34 35th St., Unit 26, Brooklyn, NY, 11232
Surveillance Camera Players
The Surveillance Camera Players (SCP) is a small, informal group of people who are unconditionally opposed to the installation and use of video surveillance cameras in public places. The SCP was formed in New York City in November 1996 by two groups of friends/activists: one centered around Michael Carter, the author of the manifesto for The Guerrilla Preprogramming of Video Surveillance Equipment (1995), and the other around Bill Brown, fresh from the Unabomber for President campaign (1996). Both share a strong interest in the theories and actions of the Situationist International, especially its use of scandals, pranks and "detournement" (diverting bland or oppressive materials for subversive purposes).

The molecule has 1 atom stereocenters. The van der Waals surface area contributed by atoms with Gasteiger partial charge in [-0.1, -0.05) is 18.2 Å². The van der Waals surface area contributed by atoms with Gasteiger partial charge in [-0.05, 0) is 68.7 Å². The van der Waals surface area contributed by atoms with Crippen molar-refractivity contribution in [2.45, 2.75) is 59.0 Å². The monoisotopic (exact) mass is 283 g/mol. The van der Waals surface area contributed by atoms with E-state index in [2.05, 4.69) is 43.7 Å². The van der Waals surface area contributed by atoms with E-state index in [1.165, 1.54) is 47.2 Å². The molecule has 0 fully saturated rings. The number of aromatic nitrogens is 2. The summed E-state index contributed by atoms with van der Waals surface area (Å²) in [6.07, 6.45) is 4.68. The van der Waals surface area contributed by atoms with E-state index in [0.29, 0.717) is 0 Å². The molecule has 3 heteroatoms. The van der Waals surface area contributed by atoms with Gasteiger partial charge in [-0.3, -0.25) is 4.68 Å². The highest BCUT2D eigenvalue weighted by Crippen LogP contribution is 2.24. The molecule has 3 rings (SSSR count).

The SCP's first performance was on 10 December 1996, when the group presented its version of Alfred Jarry's Ubu Roi on the 100th anniversary of the play's first performance. Texts relevant to this performance —which was interrupted and shut down by the NYPD—plus an announcement of the SCP's upcoming season of performances, were published in Bill's situationist zine, NOT BORED! (#26, November 1996 and #27, May 1997). In July 1998 the group performed for a second time. In the meantime, then-Mayor Giuliani and then-Police Commissioner Howard Safir had begun to install and extol the presence of surveillance cameras in a few public housing developments, subway stations and public parks around the city. And so, the group's third and fourth performances, in November 1998, featured stronger, more relevant material: the SCP's own version of George Orwell's Nineteen-Eighty-Four. The group has been intensely active since then.